Smartphone Accessibility

From newcomers to experts, we have characterized the challenges that blind people overcome. We explored how to provide effective self-contained smartphone assistance with the ultimate goal of promoting self-efficacy.


Mobile devices are fundamental tools for inclusion and independence. Yet, there are still many open research issues in smartphone accessibility for blind people. Currently, learning how to use a smartphone is non-trivial, especially when we consider that the need to learn new apps and accommodate to updates never ceases. When first transitioning from a basic feature-phone, people have to adapt to new paradigms of interaction. Where feature phones had a finite set of applications and functions, users can extend the possible functions and uses of a smartphone by installing new 3rd party applications. Moreover, the interconnectivity of these applications means that users can explore a seemingly endless set of workflows across applications. To that end, the fragmented nature of development on these devices results in users needing to create different mental models for each application. These characteristics make smartphone adoption, and at times, use, a demanding task.


We conducted multiple studies to characterize the smartphone challenges blind people face and found people often require synchronous, co-located assistance from family, peers, friends, and even strangers to overcome the different barriers they face. However, help is not always available, especially when we consider the disparity in each barrier, individual support network and current location.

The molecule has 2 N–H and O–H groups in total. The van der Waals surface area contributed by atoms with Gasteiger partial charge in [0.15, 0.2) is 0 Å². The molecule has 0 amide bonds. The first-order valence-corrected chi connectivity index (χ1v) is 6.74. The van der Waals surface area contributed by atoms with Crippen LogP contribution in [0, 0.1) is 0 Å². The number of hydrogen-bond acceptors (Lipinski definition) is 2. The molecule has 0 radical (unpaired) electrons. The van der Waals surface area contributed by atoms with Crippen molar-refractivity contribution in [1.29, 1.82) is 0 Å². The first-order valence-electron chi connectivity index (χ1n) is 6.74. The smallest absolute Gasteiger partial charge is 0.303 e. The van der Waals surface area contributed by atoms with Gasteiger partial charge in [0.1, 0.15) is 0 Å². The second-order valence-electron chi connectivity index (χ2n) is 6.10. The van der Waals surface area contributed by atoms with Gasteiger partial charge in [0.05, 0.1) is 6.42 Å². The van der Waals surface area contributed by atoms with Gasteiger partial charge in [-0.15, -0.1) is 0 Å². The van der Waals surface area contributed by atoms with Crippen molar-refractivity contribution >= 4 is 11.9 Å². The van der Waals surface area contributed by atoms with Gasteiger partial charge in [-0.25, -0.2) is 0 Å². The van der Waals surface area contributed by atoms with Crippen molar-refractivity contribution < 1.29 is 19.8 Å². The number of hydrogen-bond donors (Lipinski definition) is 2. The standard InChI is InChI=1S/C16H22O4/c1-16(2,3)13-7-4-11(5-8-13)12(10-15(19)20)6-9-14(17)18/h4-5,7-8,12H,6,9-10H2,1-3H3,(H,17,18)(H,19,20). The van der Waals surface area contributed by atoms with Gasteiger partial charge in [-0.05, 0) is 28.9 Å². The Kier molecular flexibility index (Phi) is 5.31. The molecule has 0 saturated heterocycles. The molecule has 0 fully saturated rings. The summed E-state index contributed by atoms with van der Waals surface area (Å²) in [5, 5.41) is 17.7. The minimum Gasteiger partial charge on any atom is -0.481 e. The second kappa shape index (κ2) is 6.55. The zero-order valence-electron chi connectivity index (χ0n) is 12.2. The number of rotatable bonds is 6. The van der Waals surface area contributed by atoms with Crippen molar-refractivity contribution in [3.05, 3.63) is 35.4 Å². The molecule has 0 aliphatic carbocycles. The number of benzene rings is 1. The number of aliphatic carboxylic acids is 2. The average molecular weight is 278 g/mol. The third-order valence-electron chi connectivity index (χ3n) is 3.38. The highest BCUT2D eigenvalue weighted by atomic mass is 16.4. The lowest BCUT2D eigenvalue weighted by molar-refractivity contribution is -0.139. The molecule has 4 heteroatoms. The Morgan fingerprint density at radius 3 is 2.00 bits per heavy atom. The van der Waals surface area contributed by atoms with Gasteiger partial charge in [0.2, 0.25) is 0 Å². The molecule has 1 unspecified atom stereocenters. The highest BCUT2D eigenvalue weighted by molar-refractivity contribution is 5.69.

We investigated if and how in-context human-powered solutions can be leveraged to improve current smartphone accessibility and ease of use. Building on a comprehensive knowledge of the smartphone challenges faced and coping mechanisms employed by blind people, we explored how human-powered assistive technologies can facilitate use. We developed and explored, question and answer services, in-context tutorials, and task assistants.

We envision a paradigm shift where interactions, and contributions by knowledgeable users can assist others beyond what app and OS provide. Thus, establishing a support network where there was none, enabling the creation of services, and tools that tackle accessibility challenges, informed by usage data.

Accessibility Layers

We investigated the benefits and shortcomings of a personalizable, static and consistent interface (PSI) on mobile devices for non-visual access, alongside its acceptance by blind people (novice and expert users).